Perry Warns China about Weapons Sales to Iran Reports Exaggerated, Chinese General Says

Article excerpt

Defense Secretary William Perry told China's defense minister Monday that weapons sales to Iran could backfire on China.

Gen. Chi Haotian, the Chinese official, said he would "consider the point" but maintained that reports of the sales had been exaggerated.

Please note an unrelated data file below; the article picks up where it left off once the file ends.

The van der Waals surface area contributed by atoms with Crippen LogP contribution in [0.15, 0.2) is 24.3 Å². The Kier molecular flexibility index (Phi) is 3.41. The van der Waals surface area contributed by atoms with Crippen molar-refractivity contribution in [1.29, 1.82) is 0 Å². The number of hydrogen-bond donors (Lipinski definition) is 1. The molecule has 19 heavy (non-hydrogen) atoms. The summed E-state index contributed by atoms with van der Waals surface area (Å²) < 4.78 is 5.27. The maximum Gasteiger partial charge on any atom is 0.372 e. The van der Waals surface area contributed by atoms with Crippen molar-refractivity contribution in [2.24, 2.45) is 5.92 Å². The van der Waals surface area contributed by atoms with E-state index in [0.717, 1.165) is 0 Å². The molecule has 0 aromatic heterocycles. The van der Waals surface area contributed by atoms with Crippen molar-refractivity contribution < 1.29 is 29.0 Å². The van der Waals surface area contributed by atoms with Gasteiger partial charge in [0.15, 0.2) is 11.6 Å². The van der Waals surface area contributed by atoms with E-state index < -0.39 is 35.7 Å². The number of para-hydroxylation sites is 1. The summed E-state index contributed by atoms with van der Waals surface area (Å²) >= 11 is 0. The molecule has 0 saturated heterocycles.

The Chinese also consented in principle to allowing U.S. warships to continue making port visits in Hong Kong after July 1997, when China regains sovereignty over the colony, according to a senior U.S. defense official who briefed reporters on condition of anonymity. Perry commented on Iran during a discussion of weapons proliferation. The briefing officer reported that Perry told Chi, "Even legal arms sales to Iran threaten U.S. interests, but could also threaten China's because of China's increased dependence on oil from the (Persian) Gulf. . . . It could backfire on China" should a conflict erupt in the gulf area. When asked about the sale of missile technology to Pakistan and Iran, Gen. Chi said China was interested only in "peace and stability." He said, "Some of the issues have been exaggerated, and some of these issues simply do not exist," adding that China had carefully guarded its technology exports under a Missile Technology Control agreement with the United States. Perry said there was nothing more important than preventing the spread of weapons of mass destruction, and the two powers should work together to prevent the movement of such weapons or nuclear materials to other nations. …


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